London congestion tax to become emissions tax?

Date: Tuesday, August 21, 2007

Transport for London (TfL) has released its consultation document on the plans to hike up the London congestion tax to £25 per day for more polluting vehicles.
The controversial new scheme would also give exemptions to any vehicle emitting less than 121g/km of CO2, which critics say will actually increase traffic in central London. Only newer vehicles that meet Euro 4 emissions standards will qualify.

Residents inside the zone that drive vehicles emitting more than 225g/km would also no longer be eligible for the 90 per cent discount currently offered.

Cars from 121 to 225g/km would still pay the current £8 per day. Cars emitting no more than 120g/km would be exempt from the £8 daily charge from 4 February 2008 and the £25 charge for cars over 225g/km kicks in on 6 October next year.

The change also ends the automatic 100 per cent discount awarded to hybrid vehicles although anything 120g/km or below will now qualify no matter what fuel it uses. TfL will stop taking applications for hybrids next February, with existing vehicles losing their right to the discount in July 2009.

Double Cab Pick-Up

The Mayor is also targeting commercial vehicles, with the inclusion of pick-ups with two rows of seats in the scheme. Most pick-ups currently emit around 227g/km, which will mean £25 per day to enter the London zone, though that won't be implemented until July 2009.

Private hire vehicles would though be exempt from the £25 charge, instead paying £8 even if they use vehicles that come into the higher CO2 band.

London Mayor Ken Livingstone claims to be keeping an open mind on the proposals until the consultation period closes on 19 October.

Scheme Slammed

But the new scheme has been slammed by motor industry associations, with the Society of Motor Manufacturers & Traders (SMMT) questioning whether the charge is now an emissions or a congestion tax.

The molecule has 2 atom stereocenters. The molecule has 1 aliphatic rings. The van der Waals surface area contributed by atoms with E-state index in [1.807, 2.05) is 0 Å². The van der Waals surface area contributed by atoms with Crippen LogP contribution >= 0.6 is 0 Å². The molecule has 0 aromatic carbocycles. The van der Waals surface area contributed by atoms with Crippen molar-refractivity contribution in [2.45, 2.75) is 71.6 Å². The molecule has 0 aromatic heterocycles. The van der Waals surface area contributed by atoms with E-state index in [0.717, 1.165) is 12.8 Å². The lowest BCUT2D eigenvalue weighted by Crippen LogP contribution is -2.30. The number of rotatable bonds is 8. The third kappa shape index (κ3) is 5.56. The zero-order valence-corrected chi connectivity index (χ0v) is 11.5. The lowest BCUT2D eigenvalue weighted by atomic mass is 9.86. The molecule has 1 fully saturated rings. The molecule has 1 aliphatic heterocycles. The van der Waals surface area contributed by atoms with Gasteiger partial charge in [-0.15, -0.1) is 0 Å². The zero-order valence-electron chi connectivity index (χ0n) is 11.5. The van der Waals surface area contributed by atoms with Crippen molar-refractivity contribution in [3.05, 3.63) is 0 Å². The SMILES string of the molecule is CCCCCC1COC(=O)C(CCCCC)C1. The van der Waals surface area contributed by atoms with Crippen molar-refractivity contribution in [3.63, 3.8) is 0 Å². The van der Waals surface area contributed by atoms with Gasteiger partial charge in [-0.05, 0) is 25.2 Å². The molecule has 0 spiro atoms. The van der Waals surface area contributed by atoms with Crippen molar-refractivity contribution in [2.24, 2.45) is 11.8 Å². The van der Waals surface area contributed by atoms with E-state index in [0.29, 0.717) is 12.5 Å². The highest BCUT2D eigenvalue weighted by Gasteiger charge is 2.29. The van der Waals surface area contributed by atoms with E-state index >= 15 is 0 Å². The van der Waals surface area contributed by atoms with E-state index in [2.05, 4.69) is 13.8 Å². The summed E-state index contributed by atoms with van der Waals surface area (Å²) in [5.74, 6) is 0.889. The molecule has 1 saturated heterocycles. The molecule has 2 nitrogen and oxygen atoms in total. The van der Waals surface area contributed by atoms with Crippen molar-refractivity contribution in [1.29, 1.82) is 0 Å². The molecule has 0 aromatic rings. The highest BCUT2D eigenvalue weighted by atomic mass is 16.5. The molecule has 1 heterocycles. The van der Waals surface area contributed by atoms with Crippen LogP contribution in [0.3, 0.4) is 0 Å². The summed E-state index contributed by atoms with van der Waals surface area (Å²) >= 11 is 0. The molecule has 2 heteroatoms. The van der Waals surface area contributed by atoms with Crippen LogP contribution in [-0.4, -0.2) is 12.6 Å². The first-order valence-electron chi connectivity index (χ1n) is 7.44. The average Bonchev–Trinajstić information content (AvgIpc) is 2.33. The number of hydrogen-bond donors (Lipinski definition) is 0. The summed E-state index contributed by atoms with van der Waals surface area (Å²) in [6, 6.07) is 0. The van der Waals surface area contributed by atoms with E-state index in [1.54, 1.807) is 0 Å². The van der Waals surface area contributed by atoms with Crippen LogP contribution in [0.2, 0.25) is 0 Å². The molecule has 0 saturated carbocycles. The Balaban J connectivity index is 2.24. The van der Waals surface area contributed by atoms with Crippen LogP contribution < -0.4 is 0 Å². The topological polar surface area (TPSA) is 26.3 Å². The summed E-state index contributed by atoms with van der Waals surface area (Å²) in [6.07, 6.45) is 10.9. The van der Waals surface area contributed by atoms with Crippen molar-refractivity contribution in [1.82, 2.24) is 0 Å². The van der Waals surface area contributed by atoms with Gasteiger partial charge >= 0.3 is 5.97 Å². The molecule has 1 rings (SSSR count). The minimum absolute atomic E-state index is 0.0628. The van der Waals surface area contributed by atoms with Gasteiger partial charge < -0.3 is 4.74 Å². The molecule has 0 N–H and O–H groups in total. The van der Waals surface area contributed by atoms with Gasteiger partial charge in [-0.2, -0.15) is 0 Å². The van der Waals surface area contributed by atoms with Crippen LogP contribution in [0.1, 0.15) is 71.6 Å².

“Londoners will be sceptical about the motives for this considerable change to congestion charging and many will fear this is already a done deal,” said SMMT chief executive Christopher Macgowan. “However, we will push for a rethink on these totally disproportionate proposals. A family whose car emits one g/km more than their neighbour's could end up paying thousands of pounds more per year. That can't be right.”

The Retail Motor Industry Federation described the plans as a “poor way to cut down on overall traffic numbers,” and also slammed TfL for ignoring the environmental impact of buses and taxis. “Many of London's 22,000-strong black cab fleet is old and these emit far more harmful particulates than a comparable saloon car,” said RMI chairman Alec Murray.

“There are also 44,000 minicabs and 8,000 buses, most running on diesel, producing 200,000 tonnes of carbon per year. Will measures be taken to deal with the harmful environmental emissions produced by these vehicles?”

The consultation document follows on from revelations earlier this week that the wording of the draft Local Transport Bill could delegate powers to local authorities, allowing them to introduce emissions-based local road charging.


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